Meadowview unveils playground made possible through grant

Published 8:38 pm Monday, September 10, 2012

Fourth graders from Meadowview elementary enjoy the new Sky Runner on the playground, which provides children the opportunity to gain upper body strength. Two new features on the playground were provided by a grant through the Strategic Health Alliance. From left, Tarralyn Maul, Norris Frith, Samantha Burt, Terence Campbell and Shania Black all play on the Sky Runner. -- Ashley Johnson

In a world full of dieting trends and self-help books that teach and urge others how to lose weight, The Strategic Health Alliance in Alabama is pushing an old school mentality. They teach the more children run and play, the healthier they are.

The SHA, part of the Alabama Department of Public Health, allocated $6,000 in grant funds to Meadowview Elementary School to enhance their playground equipment, building on the mentality of making exercise fun.

“The great thing about that playground is that not only does it service so many students at the school and it is utilized for their P.E. program but it is also open to the community for community use,” Stacey Adams, communities coordinator for the SHA said. “That is really what we like to see is school systems and the community partnering together so that kids have a place to play not only during school hours, but also after school and on the weekends.”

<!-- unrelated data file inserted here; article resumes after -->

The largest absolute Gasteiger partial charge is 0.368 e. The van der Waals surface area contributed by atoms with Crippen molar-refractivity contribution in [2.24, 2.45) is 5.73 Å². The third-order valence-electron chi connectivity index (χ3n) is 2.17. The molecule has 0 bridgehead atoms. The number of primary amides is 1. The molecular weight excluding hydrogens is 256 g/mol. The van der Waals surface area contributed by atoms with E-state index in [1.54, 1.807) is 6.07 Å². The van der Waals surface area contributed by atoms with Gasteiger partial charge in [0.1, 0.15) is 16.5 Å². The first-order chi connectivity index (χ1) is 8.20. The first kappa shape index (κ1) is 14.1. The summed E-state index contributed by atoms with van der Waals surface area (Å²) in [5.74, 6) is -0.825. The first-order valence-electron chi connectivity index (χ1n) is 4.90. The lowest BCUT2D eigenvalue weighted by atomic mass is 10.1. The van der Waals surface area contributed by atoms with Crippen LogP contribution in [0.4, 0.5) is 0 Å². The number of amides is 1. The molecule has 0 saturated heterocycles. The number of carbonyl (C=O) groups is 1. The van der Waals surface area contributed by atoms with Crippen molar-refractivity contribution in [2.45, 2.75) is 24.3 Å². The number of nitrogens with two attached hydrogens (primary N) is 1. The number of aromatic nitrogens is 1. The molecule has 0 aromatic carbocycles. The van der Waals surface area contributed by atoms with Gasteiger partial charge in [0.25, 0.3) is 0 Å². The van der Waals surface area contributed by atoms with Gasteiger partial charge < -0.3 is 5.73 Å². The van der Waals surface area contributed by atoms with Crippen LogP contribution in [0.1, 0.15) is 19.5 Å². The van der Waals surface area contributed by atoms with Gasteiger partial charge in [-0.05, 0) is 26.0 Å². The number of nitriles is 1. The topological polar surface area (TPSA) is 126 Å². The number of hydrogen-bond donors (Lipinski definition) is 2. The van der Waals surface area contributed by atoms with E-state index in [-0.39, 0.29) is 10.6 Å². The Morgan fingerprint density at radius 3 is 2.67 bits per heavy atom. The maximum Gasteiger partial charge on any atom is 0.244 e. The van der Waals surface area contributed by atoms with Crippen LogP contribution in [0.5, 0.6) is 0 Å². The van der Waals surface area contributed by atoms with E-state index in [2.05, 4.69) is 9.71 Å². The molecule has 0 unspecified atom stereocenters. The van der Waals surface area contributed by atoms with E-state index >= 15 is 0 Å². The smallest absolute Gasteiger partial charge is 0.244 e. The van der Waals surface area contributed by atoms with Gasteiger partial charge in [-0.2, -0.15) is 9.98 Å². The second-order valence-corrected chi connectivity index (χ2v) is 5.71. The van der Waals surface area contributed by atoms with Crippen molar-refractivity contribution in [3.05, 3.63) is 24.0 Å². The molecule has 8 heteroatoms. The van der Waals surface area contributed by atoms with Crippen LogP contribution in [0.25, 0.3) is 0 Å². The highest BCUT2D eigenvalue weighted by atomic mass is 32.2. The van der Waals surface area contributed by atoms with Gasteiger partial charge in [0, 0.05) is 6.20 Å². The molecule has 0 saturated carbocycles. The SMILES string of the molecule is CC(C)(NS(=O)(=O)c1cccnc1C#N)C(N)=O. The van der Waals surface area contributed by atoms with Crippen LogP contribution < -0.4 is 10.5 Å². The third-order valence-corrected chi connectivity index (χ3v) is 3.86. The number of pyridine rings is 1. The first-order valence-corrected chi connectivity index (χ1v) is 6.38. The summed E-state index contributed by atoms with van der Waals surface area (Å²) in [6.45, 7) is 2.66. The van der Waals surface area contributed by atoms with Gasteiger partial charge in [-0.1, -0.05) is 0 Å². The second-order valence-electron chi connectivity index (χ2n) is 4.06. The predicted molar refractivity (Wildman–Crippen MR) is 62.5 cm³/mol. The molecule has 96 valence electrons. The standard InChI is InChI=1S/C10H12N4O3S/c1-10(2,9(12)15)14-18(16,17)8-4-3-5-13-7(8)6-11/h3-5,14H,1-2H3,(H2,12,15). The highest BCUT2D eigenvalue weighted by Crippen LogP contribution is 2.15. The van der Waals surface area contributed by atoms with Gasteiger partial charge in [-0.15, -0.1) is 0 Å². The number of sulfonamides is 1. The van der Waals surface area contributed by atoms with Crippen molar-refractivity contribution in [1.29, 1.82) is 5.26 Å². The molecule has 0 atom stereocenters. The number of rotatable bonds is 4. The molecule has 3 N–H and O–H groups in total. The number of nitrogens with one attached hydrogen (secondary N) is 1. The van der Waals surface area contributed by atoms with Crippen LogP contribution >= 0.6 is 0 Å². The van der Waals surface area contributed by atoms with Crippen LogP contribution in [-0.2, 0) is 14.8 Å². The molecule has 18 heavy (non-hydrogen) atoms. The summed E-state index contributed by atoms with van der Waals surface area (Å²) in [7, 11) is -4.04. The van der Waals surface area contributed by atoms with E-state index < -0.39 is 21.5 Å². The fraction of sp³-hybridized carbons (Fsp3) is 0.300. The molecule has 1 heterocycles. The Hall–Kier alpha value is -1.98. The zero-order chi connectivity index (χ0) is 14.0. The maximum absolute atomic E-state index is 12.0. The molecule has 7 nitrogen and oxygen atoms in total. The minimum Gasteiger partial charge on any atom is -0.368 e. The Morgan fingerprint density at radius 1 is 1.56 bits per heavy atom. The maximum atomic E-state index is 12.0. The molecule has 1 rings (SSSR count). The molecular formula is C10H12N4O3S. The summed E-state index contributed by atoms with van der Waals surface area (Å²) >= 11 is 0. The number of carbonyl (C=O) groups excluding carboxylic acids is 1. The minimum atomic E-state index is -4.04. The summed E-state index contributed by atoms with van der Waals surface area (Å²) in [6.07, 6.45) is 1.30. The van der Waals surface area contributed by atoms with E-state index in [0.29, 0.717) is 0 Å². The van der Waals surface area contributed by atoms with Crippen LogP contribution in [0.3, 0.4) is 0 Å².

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The elementary school brought in the vendor for the playground equipment, and then asked how they could get the most for their money, according to Meadowview’s media-specialist Glenda Davis.

Davis, along with the school’s reading coach Tracy Plumber, were the grant writers for the project.

“We got the supplier to come out and suggest some things for our playground that would be good to add to what we already have and this is what they suggested,” Davis said about the seesaw and Sky Runner they were able to purchase with the funding.

Both the seesaw and the Sky Runner aide in bringing children balance, strength and muscle building exercises, all while the children are playing.

“I think it adds some other equipment that will give the kids upper body strength and help with balance, and it is open to the neighborhood, so this neighborhood will benefit from anything we add,” Davis said.

Adams said she thought the school did a great job purchasing equipment with the funds they were given and making the playground even better.

“The neat thing about the equipment that they selected is for older children.” Adams said. “They had a great playground already, but they enhanced it even more for the whole community.”